Monday, February 22, 2016

1:9 scale hunter seat equitation: fine tuning

Most dolls are never going to be equitation superstars, but that doesn't mean they get a free pass to ride poorly. There's a big middle ground between polished Maclay winner and discombobulated novice. Today's post will show you how to fine tune your doll's position to make him/her look like a competent and educated huntseat rider that is an asset to your performance entry.

This doll is exhibiting a very common position fault--she's sitting much too far back. This might be okay for other divisions, but remember hunt seat riders should be should be a couple degrees ahead of the vertical at the slower gaits and inclined forward for galloping and jumping.
This is better. She could still be a little more forward, but this is within acceptable limits, particularly for a flat (no jumping) class. 
For an over fences class, this is nearly ideal.
The male doll has a customized, bendy neck. This allows him to keep his head up when his body is inclined forward. I can not recommend this modification enough, particularly for dolls used on galloping and jumping horses.
Hands should be held low and close together just above the horse's withers. Ideally, the reins should enter the hand between the hand through the pinky and ring finger and exit through the under the thumbs. This youth doll has had her hands modified to allow such a hold.
This doll has not. Some judges may object to this more basic hold, but personally, I think it's an acceptable compromise. As long as the contact with the horse's mouth is correct, I can live with the reins entering the bottom of the hand rather than between the fingers.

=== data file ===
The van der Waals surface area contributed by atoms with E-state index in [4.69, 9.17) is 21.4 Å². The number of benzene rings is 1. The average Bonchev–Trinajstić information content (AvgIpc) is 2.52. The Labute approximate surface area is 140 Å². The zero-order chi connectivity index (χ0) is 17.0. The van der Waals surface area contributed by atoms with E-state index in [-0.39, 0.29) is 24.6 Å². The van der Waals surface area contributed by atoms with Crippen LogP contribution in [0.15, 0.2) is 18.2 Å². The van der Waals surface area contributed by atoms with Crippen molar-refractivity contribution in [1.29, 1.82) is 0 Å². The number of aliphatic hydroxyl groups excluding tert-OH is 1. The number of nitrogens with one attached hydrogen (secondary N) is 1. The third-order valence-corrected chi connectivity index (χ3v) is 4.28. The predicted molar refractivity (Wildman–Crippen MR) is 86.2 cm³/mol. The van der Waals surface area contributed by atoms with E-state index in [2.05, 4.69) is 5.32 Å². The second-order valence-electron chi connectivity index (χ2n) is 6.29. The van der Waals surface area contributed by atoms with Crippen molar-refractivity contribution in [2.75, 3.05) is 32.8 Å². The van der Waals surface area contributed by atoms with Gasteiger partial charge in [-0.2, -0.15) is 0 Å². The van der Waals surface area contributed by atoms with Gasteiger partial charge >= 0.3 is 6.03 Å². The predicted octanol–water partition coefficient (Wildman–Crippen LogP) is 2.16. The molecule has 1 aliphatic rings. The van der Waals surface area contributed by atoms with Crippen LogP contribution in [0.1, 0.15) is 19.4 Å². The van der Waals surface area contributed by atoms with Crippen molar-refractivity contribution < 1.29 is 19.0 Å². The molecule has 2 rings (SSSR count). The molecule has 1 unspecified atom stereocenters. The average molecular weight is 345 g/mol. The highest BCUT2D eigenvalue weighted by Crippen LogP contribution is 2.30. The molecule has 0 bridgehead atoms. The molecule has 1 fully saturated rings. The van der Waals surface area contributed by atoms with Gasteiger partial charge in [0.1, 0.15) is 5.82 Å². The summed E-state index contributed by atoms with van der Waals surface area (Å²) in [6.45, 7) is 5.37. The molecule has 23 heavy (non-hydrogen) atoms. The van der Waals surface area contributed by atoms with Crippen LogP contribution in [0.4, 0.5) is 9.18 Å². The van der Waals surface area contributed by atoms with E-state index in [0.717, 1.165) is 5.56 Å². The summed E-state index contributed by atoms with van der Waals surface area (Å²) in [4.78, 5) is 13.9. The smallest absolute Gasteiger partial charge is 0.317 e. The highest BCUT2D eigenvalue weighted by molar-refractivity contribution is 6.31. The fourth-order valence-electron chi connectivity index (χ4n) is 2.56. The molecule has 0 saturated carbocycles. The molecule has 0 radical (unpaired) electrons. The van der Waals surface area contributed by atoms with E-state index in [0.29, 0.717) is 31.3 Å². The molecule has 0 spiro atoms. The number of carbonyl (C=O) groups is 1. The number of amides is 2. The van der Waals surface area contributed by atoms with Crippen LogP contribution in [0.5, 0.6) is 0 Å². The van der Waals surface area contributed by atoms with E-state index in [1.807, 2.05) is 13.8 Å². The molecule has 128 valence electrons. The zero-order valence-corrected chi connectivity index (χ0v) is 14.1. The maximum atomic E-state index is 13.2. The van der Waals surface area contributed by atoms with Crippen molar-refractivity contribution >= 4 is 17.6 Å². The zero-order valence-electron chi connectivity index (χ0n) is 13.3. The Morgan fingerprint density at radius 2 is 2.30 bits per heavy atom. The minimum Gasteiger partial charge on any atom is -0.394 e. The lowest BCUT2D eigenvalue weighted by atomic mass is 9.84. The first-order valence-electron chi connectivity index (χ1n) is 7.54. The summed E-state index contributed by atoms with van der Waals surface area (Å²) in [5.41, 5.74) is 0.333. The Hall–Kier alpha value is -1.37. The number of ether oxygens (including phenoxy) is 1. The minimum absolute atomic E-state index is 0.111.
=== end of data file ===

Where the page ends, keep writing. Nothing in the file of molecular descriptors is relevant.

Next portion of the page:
Per USEF rules, the bight (buckle end) of the reins may fall on either side of the horse's neck. The bight should flip forward and down so it lays in front of the saddle, rather than back and into the rider's lap.
Real reins have enough weight to stay down on their own. Model reins do not. Care must be taken to fold them down over and in front of the fingers so they don't stick up and look messy.
A strong leg position is the foundation of good hunter seat equitation. The stirrups should be short enough so that the doll's knees  fit into the saddle's knee rolls, and the heels should be down or at least down-ish. Even with leather boots, it can be exceedingly difficult to make your doll adopt a true heels down position.
The toes should point out not in, and the stirrup should be placed on the ball of the doll's foot. 
The lower leg should be slightly behind the girth. Ideally, the stirrup leather will be perpendicular to the ground. 
The final installment of this series will cover equitation over fences. Don't expect that tomorrow, however. I've spent enough time playing with dolls this week. I'm ready to take a little break!

14 comments:

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    1. Thanks! This has been a lot of work--not just taking the photos, but also decided how much detail is enough without going completely overboard.

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  2. Such a well-written article... and the hobby is so detailed!
    Which horse is in the first 2 pictures? I don't recognize him/her from your collection page....

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    1. The bay braided hunter? That's Getaway. He is a Windfall resin sculpted and painted by Sommer Prosser. He was my first serious custom/resin performance horse. I showed him a lot in the mid 2000's and he's won a big stack of pink NAN cards. He's been retired for the last several years, but who knows? I may dust him off someday and see if he's still competitive. I'm guessing he will be.